Make a Good Impression with Useful Promotional Items

Though many businesses focus heavily on their digital marketing efforts, the overwhelming amount of advertising on the web and social media can make it difficult for your brand to stay top of mind. That’s why it’s important not to overlook options for reaching people in the “real world.”

One of the best ways to maintain brand awareness is by giving your clients something relevant—an item that will either be useful to them right now or is likely to stick around their home for the foreseeable future.

Here are some suggestions for impression pieces that will not only get your clients’ attention today but also help you build business relationships that will truly last.

Refrigerator magnets

Real estate agents have been using magnetic business cards to stay top of mind for years, and there’s a good reason why. Custom fridge magnets provide all the benefits of a business card with none of the disposability of paper.

Think about it: you’ve misplaced at least a few business cards at some point. But how many magnets have been stuck to your fridge for years? For salespeople who rely on repeat business over long periods of time, that kind of staying power is invaluable.

Stress balls

In recent years, branded stress balls have become an increasingly popular promotional item. They’re great to have on your desk, where you can give them a light squeeze when you’re feeling overworked or overwhelmed.

If you’re providing your clients with a service that genuinely makes their lives easier, they’ll already associate you with the feeling of stress melting away. A stress ball bearing your brand’s logo will (gently) hammer that point home.

Coffee mugs

A 2018 survey found that 64 percent of Americans drink coffee every day. That’s an awful lot of people who could be looking at your logo or likeness daily. A custom coffee mug has the added benefit of being a relatively inexpensive piece of swag, which you can easily order more of when you run out.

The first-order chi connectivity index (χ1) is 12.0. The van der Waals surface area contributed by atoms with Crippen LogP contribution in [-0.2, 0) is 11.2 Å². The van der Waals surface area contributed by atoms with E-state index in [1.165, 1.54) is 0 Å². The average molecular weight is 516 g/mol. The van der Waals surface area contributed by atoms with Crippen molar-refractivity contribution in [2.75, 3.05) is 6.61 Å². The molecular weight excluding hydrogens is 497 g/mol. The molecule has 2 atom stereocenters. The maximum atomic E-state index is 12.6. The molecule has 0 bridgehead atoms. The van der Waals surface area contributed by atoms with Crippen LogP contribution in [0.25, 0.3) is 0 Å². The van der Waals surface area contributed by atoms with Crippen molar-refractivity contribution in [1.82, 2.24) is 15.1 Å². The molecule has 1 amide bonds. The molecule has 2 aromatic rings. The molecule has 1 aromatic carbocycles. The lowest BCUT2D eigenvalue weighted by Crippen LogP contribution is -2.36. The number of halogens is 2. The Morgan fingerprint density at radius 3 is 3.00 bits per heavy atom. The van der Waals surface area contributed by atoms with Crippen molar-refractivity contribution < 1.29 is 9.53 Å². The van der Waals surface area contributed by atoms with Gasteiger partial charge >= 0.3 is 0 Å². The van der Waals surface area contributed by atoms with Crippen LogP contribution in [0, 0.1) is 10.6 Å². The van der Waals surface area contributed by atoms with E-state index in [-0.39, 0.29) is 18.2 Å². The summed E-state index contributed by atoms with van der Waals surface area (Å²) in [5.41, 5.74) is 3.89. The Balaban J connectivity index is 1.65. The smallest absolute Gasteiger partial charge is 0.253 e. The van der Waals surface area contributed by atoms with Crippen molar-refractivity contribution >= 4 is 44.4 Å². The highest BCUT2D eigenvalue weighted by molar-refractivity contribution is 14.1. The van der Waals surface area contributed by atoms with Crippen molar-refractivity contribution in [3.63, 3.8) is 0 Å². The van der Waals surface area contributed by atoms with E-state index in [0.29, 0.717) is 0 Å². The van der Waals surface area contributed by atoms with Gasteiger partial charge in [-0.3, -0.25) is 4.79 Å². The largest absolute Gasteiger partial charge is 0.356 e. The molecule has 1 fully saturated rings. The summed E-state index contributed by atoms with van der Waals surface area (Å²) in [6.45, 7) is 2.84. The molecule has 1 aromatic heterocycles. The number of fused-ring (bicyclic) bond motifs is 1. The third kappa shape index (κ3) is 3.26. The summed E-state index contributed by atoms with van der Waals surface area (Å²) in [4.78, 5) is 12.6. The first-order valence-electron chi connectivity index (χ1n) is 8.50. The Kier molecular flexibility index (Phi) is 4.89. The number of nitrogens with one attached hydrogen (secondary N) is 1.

Bonus suggestion: Consider including your company’s logo on one side, with a slogan or “pick-me-up” phrase on the other. Your clients will quickly learn to associate you and your brand with positive thinking.

Gift baskets

If you’d like to send something a little more personal to your customer or prospect, gift baskets are always a great option. There are plenty of services out there offering baskets containing everything from fresh fruit to luxury items like fine wines and spa packages. But, for the full effect, you can spend a little time assembling a basket yourself.

Using what you know about what your client likes—which you’ve hopefully recorded in your CRM—you can put together a custom package containing items you’re sure they will love. Be sure to include a personal note with your contact information. They’ll be more inclined to follow up with you afterward, which will let you know your efforts didn’t go unnoticed.

Your personal magazine

While all of the above are great ways to stay top of mind with your customers, they aren’t exactly dynamic. In other words, your mug or magnet won’t look any better in a few months, while the contents of your gift basket could be gone in a matter of days. By sending clients a personal magazine—addressed to them, containing your branding and a customized message— you’re offering a completely different kind of value.

Whether your magazine is American Lifestyle or Start Healthy, each issue will contain useful advice, compelling articles, and delicious recipes that your clients will want to share with their family and friends. Luckily, you can also offer to send the magazine to anyone in their circle, which will give you the opportunity to build a relationship with a fresh prospect.

Whichever impression piece you choose, make sure you’ve included all of your contact information, which encourages your clients to reach out to you in the near future. And, of course, don’t let your follow-up efforts end here­—business relationships, like relationships of any other kind, require effort. When you go the extra mile, it shows.

Written by Kevin McElvaney

Zealous wordie and reluctant writer of short bios.